The idea to do a small rug came because April's meeting of the Western North Carolina Fibers/Handweavers Guild will feature a rug themed show-and-tell, since April's program is on rug hooking.

Here are my rug's particulars:

Warp - 10/4 cotton rug warp
Sett - 12 epi
Pattern weft - 4 ply crochet/rug filler cotton, alternating 3 colors.
Tabby weft - 6/2 cotton
Threading - 2 block S&W with repeating 1, 2, 3, 5, 8 Fib stripes
Treadling - as drawn in
Finished size - 20 by 32 inches plus 3 inch fringe

Ordinarily I wouldn't choose to use these colors; I just used what I found in my stash. I had to experiment a little, but am happy with the result!

What makes polychrome a little different from traditional summer and winter treadling is rather than alternating pattern and tabby shots, two weft picks (of different colors) are thrown and then the tabby shot. The resulting effect is a lot of fun to weave. One's mind goes on and on with endless possibilities!

Friday, April 06, 2007

Summer & Winter: 1st Dishtowels

By Leigh

After I completed my summer & winter sampler from the Online Guild weaving workshop, I decided that I needed to go back to the beginning and work more slowly through the workshop notes. Samplers are fun to weave and an excellent way to explore ideas and to test yarns, colors, setts, shrinkage, etc., but I find that if I really want understand a weave structure, then I need to spend some time working with it. It is not only my head which needs to understand it, but my hands and feet need to understand it as well. So I went back to my idea of weaving dishtowels as samplers.

I warped my loom in 8/2 lime green cotton, set at 16 ends per inch; enough for 6 dishtowels. My tabby weft was the same as the warp, and my pattern weft was a navy 5/2 cotton. I threaded a simple repeating Fibonacci sequence (1, 2, 3, 5, 8) and treadled it the same way, aka "as drawn in." I previously shared the threading for two block summer and winter with you in this post.

Summer & winter 6 treadle tie-up.The tie-up I used is on the left. I believe that it is pretty standard for a four shaft, six treadle loom. The first two treadles on the left alternate to create the tabby weave. A tabby shot is thrown between each pattern shot.

With this tie-up, I wove through the four basic summer and winter treadling ways, and then tried two more for the last two towels.

First is the traditional way of treadling which close-up, makes the weft look something like bricks in a wall. (Can't see it from this photo I'm afraid.)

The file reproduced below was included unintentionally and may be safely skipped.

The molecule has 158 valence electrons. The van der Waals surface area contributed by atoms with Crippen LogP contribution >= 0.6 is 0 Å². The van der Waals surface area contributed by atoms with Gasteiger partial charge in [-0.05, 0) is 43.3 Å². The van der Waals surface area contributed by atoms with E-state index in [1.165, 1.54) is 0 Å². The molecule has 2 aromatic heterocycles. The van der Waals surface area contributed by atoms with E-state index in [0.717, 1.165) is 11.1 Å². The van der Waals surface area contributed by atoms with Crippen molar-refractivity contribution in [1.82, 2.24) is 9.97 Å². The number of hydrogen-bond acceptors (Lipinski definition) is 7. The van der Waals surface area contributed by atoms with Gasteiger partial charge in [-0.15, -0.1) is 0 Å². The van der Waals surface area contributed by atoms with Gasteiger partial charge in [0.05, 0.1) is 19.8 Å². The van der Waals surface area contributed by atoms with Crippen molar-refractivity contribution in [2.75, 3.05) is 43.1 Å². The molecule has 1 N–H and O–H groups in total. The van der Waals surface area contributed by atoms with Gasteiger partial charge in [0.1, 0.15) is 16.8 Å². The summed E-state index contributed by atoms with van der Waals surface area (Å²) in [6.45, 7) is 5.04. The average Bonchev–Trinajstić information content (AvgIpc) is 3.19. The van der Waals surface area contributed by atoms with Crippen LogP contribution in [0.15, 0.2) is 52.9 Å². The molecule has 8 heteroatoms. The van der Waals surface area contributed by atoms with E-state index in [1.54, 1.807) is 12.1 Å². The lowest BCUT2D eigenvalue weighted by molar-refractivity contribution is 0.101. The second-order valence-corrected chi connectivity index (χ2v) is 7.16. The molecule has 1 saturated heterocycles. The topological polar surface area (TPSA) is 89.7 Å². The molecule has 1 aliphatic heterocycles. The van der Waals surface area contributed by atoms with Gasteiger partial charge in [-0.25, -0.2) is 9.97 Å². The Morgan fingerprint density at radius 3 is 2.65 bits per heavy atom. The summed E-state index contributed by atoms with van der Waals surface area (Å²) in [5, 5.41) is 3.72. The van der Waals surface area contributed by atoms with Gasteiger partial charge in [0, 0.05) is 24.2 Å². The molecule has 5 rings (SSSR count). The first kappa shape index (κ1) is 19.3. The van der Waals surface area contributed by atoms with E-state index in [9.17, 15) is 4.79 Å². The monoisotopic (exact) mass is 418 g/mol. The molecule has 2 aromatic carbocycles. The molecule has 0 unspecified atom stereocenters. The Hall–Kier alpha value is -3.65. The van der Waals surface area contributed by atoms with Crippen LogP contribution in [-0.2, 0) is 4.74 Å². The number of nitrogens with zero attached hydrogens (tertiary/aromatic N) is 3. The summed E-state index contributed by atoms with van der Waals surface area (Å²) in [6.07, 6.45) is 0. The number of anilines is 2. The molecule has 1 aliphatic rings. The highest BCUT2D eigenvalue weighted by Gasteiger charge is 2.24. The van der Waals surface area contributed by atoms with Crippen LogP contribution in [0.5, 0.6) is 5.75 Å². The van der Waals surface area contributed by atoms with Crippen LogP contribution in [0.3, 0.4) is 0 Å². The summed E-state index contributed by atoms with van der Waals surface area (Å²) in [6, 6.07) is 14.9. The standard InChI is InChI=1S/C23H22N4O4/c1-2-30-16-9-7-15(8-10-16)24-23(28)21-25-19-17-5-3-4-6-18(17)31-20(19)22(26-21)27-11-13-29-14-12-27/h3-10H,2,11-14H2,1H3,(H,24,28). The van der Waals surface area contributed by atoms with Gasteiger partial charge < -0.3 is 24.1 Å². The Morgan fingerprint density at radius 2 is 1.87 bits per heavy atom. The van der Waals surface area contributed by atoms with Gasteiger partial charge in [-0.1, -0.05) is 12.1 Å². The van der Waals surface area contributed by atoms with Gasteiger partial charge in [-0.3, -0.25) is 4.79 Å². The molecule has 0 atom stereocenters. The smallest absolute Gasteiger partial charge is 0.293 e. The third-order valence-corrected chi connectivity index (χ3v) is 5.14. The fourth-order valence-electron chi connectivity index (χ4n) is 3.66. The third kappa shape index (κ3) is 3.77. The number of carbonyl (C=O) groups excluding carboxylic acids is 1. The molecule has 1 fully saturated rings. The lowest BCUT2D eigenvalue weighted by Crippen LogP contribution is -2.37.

Traditional summer & winter treadling.The pattern is treadled by alternating the pattern shafts, 1-2-1-2. So one block is woven on treadles 3 and 4, the other on 5 and 6, each time with a tabby shot thrown between.

Next is the X's treadling, which requires paired pattern shafts, 2-1-1-2. So one block is woven on treadles 3 and 4 (4-3-3-4), the other on 5 and 6 (6-5-5-6), each time with a tabby shot thrown between.

X's summer & winter treadling.You can see the X's in that pattern above. I liked the look of that one.

Then I wove a towel in the O's treadling, which is also a paired treadling, except that it starts on the other pattern shaft. So it is treadled 1-2-2-1.

O's summer & winter treadling.One block in treadled 3-4-4-3, and the other, 5-6-6-5, with the tabby shots in between. You can see the O's in the above photo.

The thing about the X's and O's is that since summer and winter is a reversible weave, then no matter which of them one weaves, the other appears on the back side. While I like the X's pattern better, I found that the O's was easier to keep count of while I was weaving.

The one I really like, however, is the dukagång treadling, which weaves columns.

Dukagång summer & winter treadling.It can be woven two ways (on a four shaft loom) by choosing either the first pattern shaft or the second. Mine was woven by simply alternating the 3rd treadle with tabby, or the 5th treadle with tabby, depending upon which block I wanted to weave. I could have used the 4th and 6th treadles if I'd preferred. But I didn't.

The next towel I tried in polychrome, which is a variation of summer and winter which requires two pattern weft colors in addition to the tabby. Each color is shot, and then the tabby, so that the tabby shuttle is thrown every third pick.

Polychrone summer & winter treadling.At this point I hadn't figured out how to alternate for the blocks, so I wove stripes, but I really liked the effect and immediately started the mental planning for a polychrome project. In addition to the lime green tabby and navy blue weft, I added a dark gray 5/2 cotton for my second pattern weft and got the above result.

After this I had enough warp for one more dishtowel, so I switched the tabby and pattern wefts, using the lime green for the pattern shots, and the navy for the tabby. This resulted in a muted effect, below.

Swapping pattern & tabby wefts.These barely scratch the surface of what can be done with summer and winter, and I have the feeling that I may be spending a long time exploring the possibilities.

Related Posts:
Summer & Winter: Structure and Theory
Summer & Winter: 2nd Dishtowels
My Fascination with Fibonacci

Tuesday, April 03, 2007

Rare Breed Sweater - Sheep Faces

I've finished both sleeves for my Rare Breed Sweater. So all that's left is to sew the pieces together, knit the front and neck band, and add buttons.

First however, I decided to add a little detail to the sheep faces.

Not sure they all look like actual, for real sheep faces, but to quote a favorite line from a favorite movie, "That'll do Pig."

Sunday, April 01, 2007

B2F vs F2B: Why I Switched

By Leigh

Sharon made a comment in my last post about something I've observed too; that many weavers are staunchly defensive about their warping method! This is akin to another "controversy" which exists amongst spinners: Scotch tension versus double drive. It is oddly amusing that flame wars develop over these things, especially considering that when one examines a length of handwoven cloth, or a skein of handspun yarn, it is impossible to determine through observation alone what method of warping or type of wheel was used.